In a post-outbreak
Columbus: Jesse Eisenberg is one of those actors who always seems to be playing awkward nerdy types (like Michael Cera) but here, it works. He’s our narrator and POV character, and neurotic beyond imagination. Then again, his neurotic tendency to make a genre savvy list of survival tips makes a lot of sense and helps explain how a social reject is able to survive a zombie apocalypse. The plan, such as it is for him, is to get from Dallas back to Columbus, Ohio to see if his family survived.
Tallahassee: Never really figured any of the cast members of Cheers to be badasses, but that’s what Woody Harrelson is in this movie. He’s a surly, foul-mouthed survivor who’s turned zombie killing into both a hobby and high art. The downright maniacal glee with which he pursues both zombies and an ever elusive desire to have a Twinkie before they eventually expire is absurd, sociopathic, and even heroic. He is the unquestioned badass of the film.
Wichita: Emma Stone plays the older of two sisters who end up traveling together in Zombieland (Dun Dun Dun!). Survivors with trust issues toward anyone that isn’t them, Wichita is also the same age as Columbus, and yeah, the boy falls for a girl that is both pretty and pretty good with a shotgun.
Little Rock: Abigail Breslin is the younger sister, about twelve, and just as sharp and devious as her sister. Still, she’s still a kid and hasn’t really had much of an opportunity to have legitimate fun, and that is pretty much how we get to the showdown in the amusement park.
Director Ruben Fleischer delivers a bright, colorful, almost festive atmosphere to the action that juxtaposes nicely with the non-action road trip bits where our plucky survivors are just driving and driving through empty stretches of road interrupted by scenes of automotive ruin. The makeup on the zombies is appropriately disgusting and CGI mostly obvious when they flash Columbus’ rules on the screen during appropriate moments, but then the CGI also has a “weight” to it in the scenes that get played for laughs. Better explanation: Rule No. 1 is “Cardio” because running is important to surviving the zombie apocalypse. As Columbus is running around a parking lot chased by two zombies, “Cardio” flashes on the screen in the background and one of the zombies charges through the letters, knocking one over. Stuff like that.
Of special note are the beginning and end. We only get glimpses of the zombie apocalypse itself, and after a brief narration of the current status quo, and then we go into the opening credits, which feature slow motion sight gags of normal people running in terror from zombies during all kinds of situations. Its good times and really sets the scene.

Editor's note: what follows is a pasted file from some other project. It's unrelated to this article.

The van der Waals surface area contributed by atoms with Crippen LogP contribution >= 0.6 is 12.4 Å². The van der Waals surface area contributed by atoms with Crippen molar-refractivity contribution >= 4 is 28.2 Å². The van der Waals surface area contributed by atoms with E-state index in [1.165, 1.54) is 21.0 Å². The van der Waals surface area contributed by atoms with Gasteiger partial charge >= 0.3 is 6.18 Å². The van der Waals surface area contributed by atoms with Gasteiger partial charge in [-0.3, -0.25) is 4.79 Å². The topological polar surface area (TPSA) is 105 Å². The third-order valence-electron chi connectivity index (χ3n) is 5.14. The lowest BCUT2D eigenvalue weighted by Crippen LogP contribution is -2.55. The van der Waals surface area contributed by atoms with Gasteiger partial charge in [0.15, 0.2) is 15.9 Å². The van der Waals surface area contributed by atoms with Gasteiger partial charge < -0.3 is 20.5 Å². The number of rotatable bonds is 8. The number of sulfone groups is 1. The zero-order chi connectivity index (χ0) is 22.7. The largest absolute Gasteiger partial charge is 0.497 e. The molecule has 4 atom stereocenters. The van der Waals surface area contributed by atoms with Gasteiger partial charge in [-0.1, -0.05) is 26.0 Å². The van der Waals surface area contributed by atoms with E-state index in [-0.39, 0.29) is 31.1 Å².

Then there’s the climactic showdown in the theme park. Bright, colorful, and absolutely hilarious when you see Tallahassee jump into a roller coaster and take potshots at zombies, laughing as he goes. Why does he do this? Its funny, so does it matter?
The script by Rhett Reese and Paul Wernick is both incredibly genre savvy and wickedly funny. The movie blends the elements of zombies, buddy movie, road trip, occasional love story elements and rolls them all up into an effective comedy where you end up caring for all of the main characters. There’s also a cameo at the end of the second act that is simply too awesome for me to spoil here for those who haven’t seen it.
Sure, I suppose I could point out stuff like “where do they keep finding ammunition and gasoline” and other plot hole kind of elements, but really, this movie first and foremost bows before the rule of funny. They keep finding ammunition because that way they can continue to kill zombies in amusing ways.
The original music by David Sardy is, well, it gets overshadowed by the killer licensed soundtrack that starts with “For Whom The Bell Tolls” by Metallica blasting over the opening credits and just keeps going with amusing musical choices like Van Halen, Chuck Mangione, the Ghostbusters Theme, Hank Williams and the Black Keys. Its good stuff.
Zombieland is a hell of a lot of fun, and it shows in the work of the folks involved. It’s light in tone, but also tells a pretty solid narrative and things get wrapped up nicely. Its open ended enough for a sequel, but I’m not entirely sure that would be for the best. I saw it in theaters twice on opening weekend, so that’s a pretty clear recommendation to go see it.
Now, I know what you might be thinking. You might be thinking “but what about Shaun of the Dead?” After some introspection, I’ve decided that its not worth trying to split hairs over which might be the better zom com (Shaun is probably a little more tightly plotted). Instead, I would prefer to sit back and enjoy a world that has been able to create two solid zombie comedies in this decade.